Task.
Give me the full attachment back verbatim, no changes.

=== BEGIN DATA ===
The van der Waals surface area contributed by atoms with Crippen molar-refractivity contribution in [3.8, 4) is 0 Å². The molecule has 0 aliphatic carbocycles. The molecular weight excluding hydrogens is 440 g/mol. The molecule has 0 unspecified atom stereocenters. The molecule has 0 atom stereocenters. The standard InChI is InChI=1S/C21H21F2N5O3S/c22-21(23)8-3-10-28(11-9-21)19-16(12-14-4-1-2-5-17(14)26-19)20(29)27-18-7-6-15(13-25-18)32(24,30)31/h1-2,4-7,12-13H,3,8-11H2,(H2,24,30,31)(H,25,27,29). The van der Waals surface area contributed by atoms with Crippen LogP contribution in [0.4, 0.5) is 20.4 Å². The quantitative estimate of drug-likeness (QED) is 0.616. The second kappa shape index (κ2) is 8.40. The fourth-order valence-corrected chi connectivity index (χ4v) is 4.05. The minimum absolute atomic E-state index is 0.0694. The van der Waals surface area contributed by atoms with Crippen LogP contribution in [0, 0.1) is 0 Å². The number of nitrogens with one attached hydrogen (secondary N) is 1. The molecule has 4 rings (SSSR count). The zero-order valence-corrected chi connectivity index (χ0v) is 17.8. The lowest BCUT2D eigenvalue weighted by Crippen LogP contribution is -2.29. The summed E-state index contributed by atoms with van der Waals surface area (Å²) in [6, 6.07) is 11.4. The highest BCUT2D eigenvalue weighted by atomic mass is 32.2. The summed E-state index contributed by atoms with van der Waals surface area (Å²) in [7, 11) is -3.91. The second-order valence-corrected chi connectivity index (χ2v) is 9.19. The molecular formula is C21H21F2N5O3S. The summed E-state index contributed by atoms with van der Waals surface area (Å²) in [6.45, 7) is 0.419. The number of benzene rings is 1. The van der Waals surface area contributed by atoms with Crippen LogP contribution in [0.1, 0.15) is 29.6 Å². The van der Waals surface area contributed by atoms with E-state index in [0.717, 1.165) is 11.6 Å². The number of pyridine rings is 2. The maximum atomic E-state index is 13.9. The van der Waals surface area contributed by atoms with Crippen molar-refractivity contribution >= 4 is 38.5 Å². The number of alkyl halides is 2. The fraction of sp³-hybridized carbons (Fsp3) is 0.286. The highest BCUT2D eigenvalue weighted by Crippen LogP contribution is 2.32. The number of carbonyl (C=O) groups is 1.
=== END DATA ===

The van der Waals surface area contributed by atoms with Crippen molar-refractivity contribution in [3.8, 4) is 0 Å². The molecule has 0 aliphatic carbocycles. The molecular weight excluding hydrogens is 440 g/mol. The molecule has 0 unspecified atom stereocenters. The molecule has 0 atom stereocenters. The standard InChI is InChI=1S/C21H21F2N5O3S/c22-21(23)8-3-10-28(11-9-21)19-16(12-14-4-1-2-5-17(14)26-19)20(29)27-18-7-6-15(13-25-18)32(24,30)31/h1-2,4-7,12-13H,3,8-11H2,(H2,24,30,31)(H,25,27,29). The van der Waals surface area contributed by atoms with Crippen LogP contribution in [0.4, 0.5) is 20.4 Å². The quantitative estimate of drug-likeness (QED) is 0.616. The second kappa shape index (κ2) is 8.40. The fourth-order valence-corrected chi connectivity index (χ4v) is 4.05. The minimum absolute atomic E-state index is 0.0694. The van der Waals surface area contributed by atoms with Crippen LogP contribution in [0, 0.1) is 0 Å². The number of nitrogens with one attached hydrogen (secondary N) is 1. The molecule has 4 rings (SSSR count). The zero-order valence-corrected chi connectivity index (χ0v) is 17.8. The lowest BCUT2D eigenvalue weighted by Crippen LogP contribution is -2.29. The summed E-state index contributed by atoms with van der Waals surface area (Å²) in [6, 6.07) is 11.4. The highest BCUT2D eigenvalue weighted by atomic mass is 32.2. The summed E-state index contributed by atoms with van der Waals surface area (Å²) in [7, 11) is -3.91. The second-order valence-corrected chi connectivity index (χ2v) is 9.19. The molecular formula is C21H21F2N5O3S. The summed E-state index contributed by atoms with van der Waals surface area (Å²) in [6.45, 7) is 0.419. The number of benzene rings is 1. The van der Waals surface area contributed by atoms with Crippen LogP contribution in [0.1, 0.15) is 29.6 Å². The van der Waals surface area contributed by atoms with E-state index in [0.717, 1.165) is 11.6 Å². The number of pyridine rings is 2. The maximum atomic E-state index is 13.9. The van der Waals surface area contributed by atoms with Crippen molar-refractivity contribution >= 4 is 38.5 Å². The number of alkyl halides is 2. The fraction of sp³-hybridized carbons (Fsp3) is 0.286. The highest BCUT2D eigenvalue weighted by Crippen LogP contribution is 2.32. The number of carbonyl (C=O) groups is 1.